NH: There is a tremendous amount of information available inside and outside of the industry. Veteran baseball man Larry Corrigan joined us this offseason and brought with him a saying “all forms of information.” As we progress through our decision-making process we are constantly researching, evaluating and applying the information at our disposal. Admittedly, the quality of the source of the information, the quality of the information and the application of the gathered information will ultimately determine the true value, but it is all a part of the process. Each off season we purchase the best of the books available (Hardball Times included). Additionally I begin each day with a perusal of various websites/blogs and yes, Hardball Times is one of the frequented sites. Ultimately it was the desire to learn, improve and to gather information that led us to hire Dan Fox and his positive impact on us as an organization has only just begun.

ML: In the offseason you hired Kyle Stark away from the Indians to serve as the Pirates new Director of Player Development. Were there any restrictions or limitations by Indians general manager Mark Shapiro on how many members of the Indians organization you can bring over with you to Pittsburgh?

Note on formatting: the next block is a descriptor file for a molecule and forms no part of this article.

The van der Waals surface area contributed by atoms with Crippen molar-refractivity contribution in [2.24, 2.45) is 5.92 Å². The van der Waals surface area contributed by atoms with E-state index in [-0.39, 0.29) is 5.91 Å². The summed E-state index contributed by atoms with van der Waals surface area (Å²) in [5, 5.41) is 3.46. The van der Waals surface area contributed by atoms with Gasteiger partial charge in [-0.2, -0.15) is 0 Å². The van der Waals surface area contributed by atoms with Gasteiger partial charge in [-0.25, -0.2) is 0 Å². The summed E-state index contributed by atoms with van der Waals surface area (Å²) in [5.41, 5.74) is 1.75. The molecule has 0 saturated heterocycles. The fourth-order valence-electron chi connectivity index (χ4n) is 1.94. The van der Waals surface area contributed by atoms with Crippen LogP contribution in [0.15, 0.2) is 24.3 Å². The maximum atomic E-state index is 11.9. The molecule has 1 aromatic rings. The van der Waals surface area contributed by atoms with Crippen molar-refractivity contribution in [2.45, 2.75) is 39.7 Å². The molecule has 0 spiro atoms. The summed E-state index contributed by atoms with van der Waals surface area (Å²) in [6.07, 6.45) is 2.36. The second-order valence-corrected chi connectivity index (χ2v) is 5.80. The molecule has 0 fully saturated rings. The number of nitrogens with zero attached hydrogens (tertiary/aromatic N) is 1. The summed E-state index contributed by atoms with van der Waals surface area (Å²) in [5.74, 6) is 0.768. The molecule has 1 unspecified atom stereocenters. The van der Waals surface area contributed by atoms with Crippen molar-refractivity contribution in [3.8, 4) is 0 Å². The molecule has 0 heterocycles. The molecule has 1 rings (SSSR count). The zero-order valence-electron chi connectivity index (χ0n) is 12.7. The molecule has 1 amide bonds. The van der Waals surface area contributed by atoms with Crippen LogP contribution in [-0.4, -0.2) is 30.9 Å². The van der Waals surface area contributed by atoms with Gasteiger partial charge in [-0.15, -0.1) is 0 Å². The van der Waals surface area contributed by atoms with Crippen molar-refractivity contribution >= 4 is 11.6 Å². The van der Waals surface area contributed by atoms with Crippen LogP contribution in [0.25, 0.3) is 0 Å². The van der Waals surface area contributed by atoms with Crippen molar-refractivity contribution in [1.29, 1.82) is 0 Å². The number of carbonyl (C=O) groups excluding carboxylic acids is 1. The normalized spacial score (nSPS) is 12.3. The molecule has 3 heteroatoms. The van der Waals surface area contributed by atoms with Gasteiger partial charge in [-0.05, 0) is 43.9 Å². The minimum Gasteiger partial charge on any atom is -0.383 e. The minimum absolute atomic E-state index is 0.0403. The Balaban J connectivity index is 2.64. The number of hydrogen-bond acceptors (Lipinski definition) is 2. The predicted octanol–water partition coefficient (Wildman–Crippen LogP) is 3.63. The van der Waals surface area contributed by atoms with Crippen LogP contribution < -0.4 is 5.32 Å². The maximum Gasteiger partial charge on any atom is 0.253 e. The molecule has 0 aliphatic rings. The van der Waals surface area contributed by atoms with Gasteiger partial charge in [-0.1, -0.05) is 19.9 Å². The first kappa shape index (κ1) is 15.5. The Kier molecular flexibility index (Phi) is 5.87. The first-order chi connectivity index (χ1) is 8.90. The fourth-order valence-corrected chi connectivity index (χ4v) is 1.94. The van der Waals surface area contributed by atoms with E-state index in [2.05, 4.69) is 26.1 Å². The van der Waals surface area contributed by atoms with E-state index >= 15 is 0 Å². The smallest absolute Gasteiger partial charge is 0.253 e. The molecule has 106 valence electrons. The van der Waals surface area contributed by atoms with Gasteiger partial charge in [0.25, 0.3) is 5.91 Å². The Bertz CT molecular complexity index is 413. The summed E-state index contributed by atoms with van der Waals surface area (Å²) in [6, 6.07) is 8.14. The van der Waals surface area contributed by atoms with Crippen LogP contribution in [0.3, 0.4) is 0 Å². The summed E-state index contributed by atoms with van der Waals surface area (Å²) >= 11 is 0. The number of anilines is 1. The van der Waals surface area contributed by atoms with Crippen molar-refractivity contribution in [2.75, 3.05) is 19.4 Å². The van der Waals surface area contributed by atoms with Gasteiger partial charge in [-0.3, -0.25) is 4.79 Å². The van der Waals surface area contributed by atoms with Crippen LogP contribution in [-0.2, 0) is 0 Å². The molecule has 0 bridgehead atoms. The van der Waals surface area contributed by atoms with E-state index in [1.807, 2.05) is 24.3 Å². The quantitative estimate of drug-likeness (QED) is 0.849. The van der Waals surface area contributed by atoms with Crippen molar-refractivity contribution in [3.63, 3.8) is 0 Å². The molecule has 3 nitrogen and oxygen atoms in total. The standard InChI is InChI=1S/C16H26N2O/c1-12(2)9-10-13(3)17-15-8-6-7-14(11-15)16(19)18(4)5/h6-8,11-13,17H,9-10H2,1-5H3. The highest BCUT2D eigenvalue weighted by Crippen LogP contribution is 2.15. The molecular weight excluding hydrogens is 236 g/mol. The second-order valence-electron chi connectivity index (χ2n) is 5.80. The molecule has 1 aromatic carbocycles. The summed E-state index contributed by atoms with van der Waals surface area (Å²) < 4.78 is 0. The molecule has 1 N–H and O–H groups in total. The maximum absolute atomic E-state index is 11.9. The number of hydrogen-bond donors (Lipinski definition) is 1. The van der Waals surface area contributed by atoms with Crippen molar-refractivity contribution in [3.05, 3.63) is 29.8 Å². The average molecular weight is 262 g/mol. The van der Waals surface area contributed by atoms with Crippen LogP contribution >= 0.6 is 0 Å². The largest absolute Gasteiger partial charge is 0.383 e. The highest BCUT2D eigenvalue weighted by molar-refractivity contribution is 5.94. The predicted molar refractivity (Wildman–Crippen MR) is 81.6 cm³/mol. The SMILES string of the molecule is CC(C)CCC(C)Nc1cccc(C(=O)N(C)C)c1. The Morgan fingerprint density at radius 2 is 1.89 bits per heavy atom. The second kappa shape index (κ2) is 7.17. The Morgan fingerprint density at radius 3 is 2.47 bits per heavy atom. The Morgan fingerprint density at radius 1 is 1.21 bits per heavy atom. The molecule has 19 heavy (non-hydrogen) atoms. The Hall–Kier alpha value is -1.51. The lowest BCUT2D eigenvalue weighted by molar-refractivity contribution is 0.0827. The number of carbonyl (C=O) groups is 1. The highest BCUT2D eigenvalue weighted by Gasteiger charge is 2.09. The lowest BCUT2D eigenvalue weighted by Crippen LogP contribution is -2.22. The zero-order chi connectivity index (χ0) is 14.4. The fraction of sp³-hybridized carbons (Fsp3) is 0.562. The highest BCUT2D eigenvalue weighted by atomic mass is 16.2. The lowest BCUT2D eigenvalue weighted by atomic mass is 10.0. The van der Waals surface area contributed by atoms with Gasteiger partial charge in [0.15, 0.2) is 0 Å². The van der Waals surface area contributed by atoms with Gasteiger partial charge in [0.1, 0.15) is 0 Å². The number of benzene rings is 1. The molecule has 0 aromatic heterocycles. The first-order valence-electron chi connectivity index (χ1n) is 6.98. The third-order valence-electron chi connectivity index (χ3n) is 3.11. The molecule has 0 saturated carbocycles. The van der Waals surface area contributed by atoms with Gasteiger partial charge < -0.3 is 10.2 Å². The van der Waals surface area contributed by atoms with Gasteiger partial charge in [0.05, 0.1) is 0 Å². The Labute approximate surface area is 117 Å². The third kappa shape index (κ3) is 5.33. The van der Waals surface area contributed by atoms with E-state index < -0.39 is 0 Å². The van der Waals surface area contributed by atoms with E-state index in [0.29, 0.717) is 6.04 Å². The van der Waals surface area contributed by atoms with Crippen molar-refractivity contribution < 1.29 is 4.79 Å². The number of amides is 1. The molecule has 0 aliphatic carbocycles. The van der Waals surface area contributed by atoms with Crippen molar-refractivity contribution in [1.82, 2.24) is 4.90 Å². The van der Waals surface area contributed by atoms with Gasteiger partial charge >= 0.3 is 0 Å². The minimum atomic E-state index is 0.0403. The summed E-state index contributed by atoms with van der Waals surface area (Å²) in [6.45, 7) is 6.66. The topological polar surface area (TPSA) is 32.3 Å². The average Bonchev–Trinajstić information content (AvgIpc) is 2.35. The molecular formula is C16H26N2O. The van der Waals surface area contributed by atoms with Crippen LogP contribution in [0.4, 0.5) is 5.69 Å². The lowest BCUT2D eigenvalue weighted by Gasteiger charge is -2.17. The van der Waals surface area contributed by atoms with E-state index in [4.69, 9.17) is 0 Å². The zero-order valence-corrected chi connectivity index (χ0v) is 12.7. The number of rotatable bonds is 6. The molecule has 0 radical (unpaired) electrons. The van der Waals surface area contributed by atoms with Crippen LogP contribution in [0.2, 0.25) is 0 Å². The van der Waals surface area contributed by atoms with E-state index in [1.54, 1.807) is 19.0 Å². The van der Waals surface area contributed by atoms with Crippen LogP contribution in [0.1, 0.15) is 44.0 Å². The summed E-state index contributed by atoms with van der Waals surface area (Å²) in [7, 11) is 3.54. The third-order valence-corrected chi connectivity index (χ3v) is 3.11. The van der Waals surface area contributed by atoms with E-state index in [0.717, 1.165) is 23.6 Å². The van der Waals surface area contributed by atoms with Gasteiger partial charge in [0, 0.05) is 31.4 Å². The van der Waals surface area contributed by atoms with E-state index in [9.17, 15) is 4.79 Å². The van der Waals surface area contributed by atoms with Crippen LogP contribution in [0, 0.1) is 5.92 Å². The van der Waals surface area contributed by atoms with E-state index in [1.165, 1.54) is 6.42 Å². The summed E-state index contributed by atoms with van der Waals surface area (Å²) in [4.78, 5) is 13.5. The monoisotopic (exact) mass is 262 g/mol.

NH: Mark Shapiro and Chris Antonetti were tremendous to me during my transition from the Indians to the Pirates. While there were no formal restrictions placed upon me by the Indians, I have too much respect for them and their organization to “raid” the Indians. As a result I targeted a few employees that had a chance for significant personal or professional advancement by joining the Pirates.

ML: Can you describe the route, and to what extent, the organization has taken regarding overseas scouting?

NH: We are fortunate to have Rene Gayo oversee our Latin American scouting operations and have re-allocated money to increase our Latin American signing bonus budget significantly. Additionally we are in the process of building a state of the art development complex in the Dominican that we believe will give us a competitive advantage in scouting, recruiting, signing and developing players in Latin America. With respect to the rest of the world, we need to improve. We are presently researching the Pacific Rim and other established markets to determine our best course of action in the near future. Additionally we are researching under-developed markets world-wide to determine how we can efficiently and effectively evaluate and sign talented players from all over the world.